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FDA finds more perchlorate in more food, especially bologna, salami and rice cereal

Tom Neltner, J.D.is Chemicals Policy Director and Maricel Maffini, Ph.D., Consultant

Last month, the Food and Drug Administration’s (FDA) scientists published a study showing significant increases in perchlorate contamination in food sampled from 2008 and 2012 compared to levels sampled from 2003 to 2006. The amount of perchlorate infants and toddlers eat went up 34% and 23% respectively. Virtually all types of food had measurable levels of perchlorate, up from 74%. These increases are important because perchlorate threatens fetal and child brain development. As we noted last month, one in five pregnant women are already at great risk from any perchlorate exposure. The FDA study doesn’t explain the increase in perchlorate contamination. Yet, it’s important to note that there is one known factor that did change in this time period: FDA allowed perchlorate to be added to plastic packaging.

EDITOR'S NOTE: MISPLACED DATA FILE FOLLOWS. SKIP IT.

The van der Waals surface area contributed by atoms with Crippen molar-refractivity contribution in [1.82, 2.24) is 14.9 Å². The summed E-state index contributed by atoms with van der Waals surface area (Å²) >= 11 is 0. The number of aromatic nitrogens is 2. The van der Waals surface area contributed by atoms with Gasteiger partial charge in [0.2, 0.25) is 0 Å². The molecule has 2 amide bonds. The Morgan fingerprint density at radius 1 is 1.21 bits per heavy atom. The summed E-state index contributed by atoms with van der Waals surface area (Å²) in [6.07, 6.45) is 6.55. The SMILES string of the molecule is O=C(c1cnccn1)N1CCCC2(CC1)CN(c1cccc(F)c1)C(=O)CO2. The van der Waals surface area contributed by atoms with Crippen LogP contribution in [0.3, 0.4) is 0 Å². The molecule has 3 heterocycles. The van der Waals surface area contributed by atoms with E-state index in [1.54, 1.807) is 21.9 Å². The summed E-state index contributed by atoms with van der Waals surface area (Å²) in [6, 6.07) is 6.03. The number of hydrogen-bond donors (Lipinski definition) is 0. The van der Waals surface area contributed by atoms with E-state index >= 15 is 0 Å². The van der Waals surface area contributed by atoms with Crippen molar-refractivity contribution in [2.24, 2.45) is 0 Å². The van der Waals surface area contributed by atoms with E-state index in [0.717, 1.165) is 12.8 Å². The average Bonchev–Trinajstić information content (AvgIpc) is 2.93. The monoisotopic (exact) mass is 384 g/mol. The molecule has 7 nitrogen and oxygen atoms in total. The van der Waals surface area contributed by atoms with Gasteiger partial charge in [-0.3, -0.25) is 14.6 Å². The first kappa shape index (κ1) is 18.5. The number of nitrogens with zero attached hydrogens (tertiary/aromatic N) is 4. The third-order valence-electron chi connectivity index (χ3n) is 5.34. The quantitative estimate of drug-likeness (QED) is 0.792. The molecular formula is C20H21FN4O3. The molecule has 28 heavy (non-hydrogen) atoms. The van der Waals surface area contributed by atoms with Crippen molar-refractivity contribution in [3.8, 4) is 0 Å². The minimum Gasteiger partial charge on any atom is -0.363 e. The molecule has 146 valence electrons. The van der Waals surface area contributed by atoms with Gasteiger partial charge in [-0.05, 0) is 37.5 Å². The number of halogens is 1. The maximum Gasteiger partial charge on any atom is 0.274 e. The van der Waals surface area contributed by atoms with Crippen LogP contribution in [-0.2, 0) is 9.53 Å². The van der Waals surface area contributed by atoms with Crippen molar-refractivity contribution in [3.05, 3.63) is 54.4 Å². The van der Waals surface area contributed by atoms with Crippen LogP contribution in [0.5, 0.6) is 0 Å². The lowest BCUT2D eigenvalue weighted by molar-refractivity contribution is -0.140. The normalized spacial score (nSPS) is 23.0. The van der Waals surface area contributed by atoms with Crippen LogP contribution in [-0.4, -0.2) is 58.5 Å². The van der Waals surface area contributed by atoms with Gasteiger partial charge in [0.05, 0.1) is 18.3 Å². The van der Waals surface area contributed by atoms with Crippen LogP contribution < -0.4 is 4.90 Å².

Reported perchlorate levels in food varied widely, suggesting that how the food was processed may have made a significant difference. The increase in three foods jumped out to me:

  • Bologna: At a shocking 1,557 micrograms of perchlorate per kilogram (µg/kg), this lunchmeat had by far the highest levels. Another sample had the fifth highest levels at 395 µg/kg. Yet a quarter of the other bologna samples had no measurable perchlorate. Previously, FDA reported levels below 10 µg/kg.
  • Salami: One sample had 686 µg/kg giving it a third ranking. Other samples showed much lower levels and six of the 20 had no detectable levels of perchlorate. Previously, FDA reported levels below 7 µg/kg.
  • Rice Cereal for Babies: Among baby foods, prepared dry rice cereal had the two highest levels with 173 and 98 µg/kg. Yet, 15 of the 20 samples had non-detectable levels of perchlorate. Previously, FDA reported levels less than 1 µg/kg.

The increases are disturbing in light of the threat posed by perchlorate to children’s brain development and the emerging science showing the risk at lower levels is greater than thought a decade ago. The risk is particularly significant for children in those families loyal to those brands with high levels. Unfortunately, FDA’s study does not identify the brand of food tested. Read More »

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